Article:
It is open to anyone else in Canada to try to take the crown from speed river - go for it rather than whine about these provincial little details."

Although posted anonymously on the "world famous" message board of Letsrun.com, the comment above almost certainly comes from someone intimately familiar with the Canadian athletics scene, including the "controversies" involving the club it references. And, judging by its similarity in theme and tone to the responses of some club members to the many allegations of unethical behaviour that are the theme of the thread in which it appears (when there has been any response at all), it does pretty clearly express the views of many of the club's hardest core supporters. It's also a pretty pristine crystallization of the zeitgeist of our sport's leadership today: 1. "Professionalism"= winning by means of "taking (legal?) advantage of (your) size and (ability) to get what (you) want"; 2. The people you shoulder aside in getting what you want are small time losers or "haters", who hide their fear or inability to "do what it takes" behind a facade of "principle"; 3. Rules and other ethical barriers are petty details ("provincial little details") that are, or should be, of no concern to winners like you; 4. Everything you do is justified by how determined you are and how hard you work (again, others are slacking losers only pretending to care about rules and principle in order to hold you back; you, on the other hand, are all business, all the time!).

I invite readers to follow the links in the above thread for details on the serial breaches of ethics at which the leadership of this group has been dead centre. One of these links will take you back to this very space, wherein I detailed my experience in helping to expose and undo a clumsy attempt at collusion between Athletics Canada and Speed River to rig the bidding for an important national hosting opportunity (our National XC Championships, from 2015 to 2018). Since I wrote about that experience, AC and Speed River were caught attempting exactly the same thing in relation to another national championship bidding process. Once again, the complainant (Steve Weiler of London Runner) won the right to host on appeal. But this time the attempted bid-rigging was officially alluded to. In his written statement, adjudicator Ross Dumoulin used the phrase "led down the garden path" to describe Athletics Canada's attempt to deceive Weiler and engineer a winning bid for Speed River.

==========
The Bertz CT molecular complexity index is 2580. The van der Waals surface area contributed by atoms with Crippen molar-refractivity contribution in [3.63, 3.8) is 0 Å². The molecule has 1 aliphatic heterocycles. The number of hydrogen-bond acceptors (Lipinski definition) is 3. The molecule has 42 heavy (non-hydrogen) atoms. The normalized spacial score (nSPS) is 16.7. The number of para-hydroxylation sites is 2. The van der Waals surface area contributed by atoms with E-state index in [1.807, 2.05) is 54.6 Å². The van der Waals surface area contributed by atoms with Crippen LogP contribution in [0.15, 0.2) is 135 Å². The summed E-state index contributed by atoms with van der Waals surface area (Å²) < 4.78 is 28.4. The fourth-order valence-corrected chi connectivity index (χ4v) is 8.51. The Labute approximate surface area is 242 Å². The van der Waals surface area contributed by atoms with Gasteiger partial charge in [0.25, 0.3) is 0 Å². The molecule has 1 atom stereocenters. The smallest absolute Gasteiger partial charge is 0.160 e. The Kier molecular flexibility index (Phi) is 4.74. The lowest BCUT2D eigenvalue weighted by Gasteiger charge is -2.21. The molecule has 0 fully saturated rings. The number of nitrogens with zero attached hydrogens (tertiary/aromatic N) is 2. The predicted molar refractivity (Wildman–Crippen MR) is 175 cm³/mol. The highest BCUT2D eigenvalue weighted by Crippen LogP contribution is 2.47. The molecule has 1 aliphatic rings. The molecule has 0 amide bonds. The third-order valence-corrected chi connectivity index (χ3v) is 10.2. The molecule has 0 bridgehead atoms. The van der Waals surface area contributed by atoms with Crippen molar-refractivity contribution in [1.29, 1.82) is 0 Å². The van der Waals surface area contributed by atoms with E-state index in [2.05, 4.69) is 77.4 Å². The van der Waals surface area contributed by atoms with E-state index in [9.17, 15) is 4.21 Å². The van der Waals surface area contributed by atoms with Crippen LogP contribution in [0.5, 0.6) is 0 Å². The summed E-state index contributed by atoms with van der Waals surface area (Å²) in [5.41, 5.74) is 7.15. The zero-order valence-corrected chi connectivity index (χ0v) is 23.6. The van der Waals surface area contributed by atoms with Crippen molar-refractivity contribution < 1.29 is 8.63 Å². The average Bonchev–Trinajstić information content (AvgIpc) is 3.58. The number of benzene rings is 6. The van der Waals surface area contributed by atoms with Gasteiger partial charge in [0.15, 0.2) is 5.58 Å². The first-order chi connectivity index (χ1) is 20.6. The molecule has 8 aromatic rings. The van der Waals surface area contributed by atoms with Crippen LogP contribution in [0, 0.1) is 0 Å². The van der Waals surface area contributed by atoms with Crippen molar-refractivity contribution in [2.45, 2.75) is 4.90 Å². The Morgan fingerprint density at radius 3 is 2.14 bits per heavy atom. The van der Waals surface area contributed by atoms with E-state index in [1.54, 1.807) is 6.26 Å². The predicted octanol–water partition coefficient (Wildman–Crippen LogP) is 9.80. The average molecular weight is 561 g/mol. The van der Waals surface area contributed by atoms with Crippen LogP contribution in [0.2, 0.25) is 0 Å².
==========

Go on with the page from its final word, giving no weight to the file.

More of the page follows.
Meanwhile, for the past few months, clear evidence of irregularities in the nomination of athletes for funding from the provincial government (the Quest for Gold program) has come to light (although "come to light" may not be the best description, since they were always there in plain sight). As with the National XC affair, these irregularities include possible conflict of interest involving the participation of members or Speed River on relevant committees (in 2013/14, there were two members of Speed River on the National Competitions Committee that initially awarded the four year bid to Speed River). This time, senior Speed River coach/executive Chris Moulton participated on a committee in which, for the second year in a row, Speed River athletes were nominated for funding in spite of clearly not having met all of the points-based criteria (details of the application guidelines and procedures can be found in the above link)*. In spite of repeated requests for explanations from committee members (whose names and affiliations are also available at the above link), and apart from protestations that "Ontario's best athletes have been supported", no clear explanation of these apparent anomalies has been forthcoming. (If there were a link, I would have provided it). Again, it would seem that the culture of sports admin in the new period dictates that if you are not among the inner circle of hard-driving "winners", you are merely a trouble-making "whiner" entitled to nothing by way of transparency.